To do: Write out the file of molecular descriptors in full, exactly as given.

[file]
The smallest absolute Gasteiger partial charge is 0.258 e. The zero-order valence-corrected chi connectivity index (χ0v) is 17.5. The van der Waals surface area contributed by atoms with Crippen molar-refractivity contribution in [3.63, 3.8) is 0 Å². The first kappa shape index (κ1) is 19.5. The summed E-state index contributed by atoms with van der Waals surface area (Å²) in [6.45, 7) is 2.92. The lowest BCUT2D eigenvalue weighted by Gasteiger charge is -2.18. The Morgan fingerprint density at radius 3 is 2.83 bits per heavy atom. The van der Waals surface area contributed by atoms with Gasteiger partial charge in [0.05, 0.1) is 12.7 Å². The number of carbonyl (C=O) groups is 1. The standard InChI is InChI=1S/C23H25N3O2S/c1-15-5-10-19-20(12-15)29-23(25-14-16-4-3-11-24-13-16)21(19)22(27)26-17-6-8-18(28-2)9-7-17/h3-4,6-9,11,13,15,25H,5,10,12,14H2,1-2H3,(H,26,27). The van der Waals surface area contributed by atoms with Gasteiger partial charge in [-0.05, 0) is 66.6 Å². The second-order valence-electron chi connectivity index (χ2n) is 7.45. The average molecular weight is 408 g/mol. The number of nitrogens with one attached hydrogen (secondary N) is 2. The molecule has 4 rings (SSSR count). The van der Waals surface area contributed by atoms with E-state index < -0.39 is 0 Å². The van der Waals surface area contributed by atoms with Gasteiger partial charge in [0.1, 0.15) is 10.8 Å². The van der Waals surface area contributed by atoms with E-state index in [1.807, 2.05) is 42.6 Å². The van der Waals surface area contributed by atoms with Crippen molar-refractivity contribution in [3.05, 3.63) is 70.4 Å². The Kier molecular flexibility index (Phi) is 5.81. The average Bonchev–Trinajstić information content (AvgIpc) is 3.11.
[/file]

The smallest absolute Gasteiger partial charge is 0.258 e. The zero-order valence-corrected chi connectivity index (χ0v) is 17.5. The van der Waals surface area contributed by atoms with Crippen molar-refractivity contribution in [3.63, 3.8) is 0 Å². The first kappa shape index (κ1) is 19.5. The summed E-state index contributed by atoms with van der Waals surface area (Å²) in [6.45, 7) is 2.92. The lowest BCUT2D eigenvalue weighted by Gasteiger charge is -2.18. The Morgan fingerprint density at radius 3 is 2.83 bits per heavy atom. The van der Waals surface area contributed by atoms with Gasteiger partial charge in [0.05, 0.1) is 12.7 Å². The number of carbonyl (C=O) groups is 1. The standard InChI is InChI=1S/C23H25N3O2S/c1-15-5-10-19-20(12-15)29-23(25-14-16-4-3-11-24-13-16)21(19)22(27)26-17-6-8-18(28-2)9-7-17/h3-4,6-9,11,13,15,25H,5,10,12,14H2,1-2H3,(H,26,27). The van der Waals surface area contributed by atoms with Gasteiger partial charge in [-0.05, 0) is 66.6 Å². The second-order valence-electron chi connectivity index (χ2n) is 7.45. The average molecular weight is 408 g/mol. The number of nitrogens with one attached hydrogen (secondary N) is 2. The molecule has 4 rings (SSSR count). The van der Waals surface area contributed by atoms with E-state index < -0.39 is 0 Å². The van der Waals surface area contributed by atoms with Gasteiger partial charge in [0.1, 0.15) is 10.8 Å². The van der Waals surface area contributed by atoms with E-state index in [1.807, 2.05) is 42.6 Å². The van der Waals surface area contributed by atoms with Crippen molar-refractivity contribution in [3.05, 3.63) is 70.4 Å². The Kier molecular flexibility index (Phi) is 5.81. The average Bonchev–Trinajstić information content (AvgIpc) is 3.11.